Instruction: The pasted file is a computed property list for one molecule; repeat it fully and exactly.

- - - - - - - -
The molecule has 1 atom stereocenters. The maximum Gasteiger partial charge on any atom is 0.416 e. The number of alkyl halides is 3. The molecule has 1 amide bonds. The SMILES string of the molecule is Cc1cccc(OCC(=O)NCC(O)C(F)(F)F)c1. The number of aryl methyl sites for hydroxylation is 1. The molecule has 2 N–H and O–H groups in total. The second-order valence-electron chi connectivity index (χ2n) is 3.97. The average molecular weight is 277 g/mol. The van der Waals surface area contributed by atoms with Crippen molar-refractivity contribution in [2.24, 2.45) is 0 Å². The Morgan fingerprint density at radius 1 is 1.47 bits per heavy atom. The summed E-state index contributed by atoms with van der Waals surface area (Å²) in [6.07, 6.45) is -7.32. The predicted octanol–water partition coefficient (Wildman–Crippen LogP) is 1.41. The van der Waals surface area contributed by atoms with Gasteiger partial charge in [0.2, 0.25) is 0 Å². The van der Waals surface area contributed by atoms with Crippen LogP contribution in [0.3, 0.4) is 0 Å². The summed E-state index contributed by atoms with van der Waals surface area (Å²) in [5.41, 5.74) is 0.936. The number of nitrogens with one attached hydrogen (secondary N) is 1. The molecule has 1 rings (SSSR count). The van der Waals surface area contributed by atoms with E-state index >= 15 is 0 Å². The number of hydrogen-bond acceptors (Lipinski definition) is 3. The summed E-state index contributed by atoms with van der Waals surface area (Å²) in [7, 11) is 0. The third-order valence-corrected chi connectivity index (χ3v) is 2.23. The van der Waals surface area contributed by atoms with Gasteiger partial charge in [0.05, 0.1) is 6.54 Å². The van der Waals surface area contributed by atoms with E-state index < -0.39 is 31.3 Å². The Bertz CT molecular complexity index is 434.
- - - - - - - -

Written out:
The molecule has 1 atom stereocenters. The maximum Gasteiger partial charge on any atom is 0.416 e. The number of alkyl halides is 3. The molecule has 1 amide bonds. The SMILES string of the molecule is Cc1cccc(OCC(=O)NCC(O)C(F)(F)F)c1. The number of aryl methyl sites for hydroxylation is 1. The molecule has 2 N–H and O–H groups in total. The second-order valence-electron chi connectivity index (χ2n) is 3.97. The average molecular weight is 277 g/mol. The van der Waals surface area contributed by atoms with Crippen molar-refractivity contribution in [2.24, 2.45) is 0 Å². The Morgan fingerprint density at radius 1 is 1.47 bits per heavy atom. The summed E-state index contributed by atoms with van der Waals surface area (Å²) in [6.07, 6.45) is -7.32. The predicted octanol–water partition coefficient (Wildman–Crippen LogP) is 1.41. The van der Waals surface area contributed by atoms with Gasteiger partial charge in [0.2, 0.25) is 0 Å². The van der Waals surface area contributed by atoms with Crippen LogP contribution in [0.3, 0.4) is 0 Å². The summed E-state index contributed by atoms with van der Waals surface area (Å²) in [5.41, 5.74) is 0.936. The number of nitrogens with one attached hydrogen (secondary N) is 1. The molecule has 1 rings (SSSR count). The van der Waals surface area contributed by atoms with E-state index >= 15 is 0 Å². The number of hydrogen-bond acceptors (Lipinski definition) is 3. The summed E-state index contributed by atoms with van der Waals surface area (Å²) in [7, 11) is 0. The third-order valence-corrected chi connectivity index (χ3v) is 2.23. The van der Waals surface area contributed by atoms with Gasteiger partial charge in [0.05, 0.1) is 6.54 Å². The van der Waals surface area contributed by atoms with E-state index < -0.39 is 31.3 Å². The Bertz CT molecular complexity index is 434.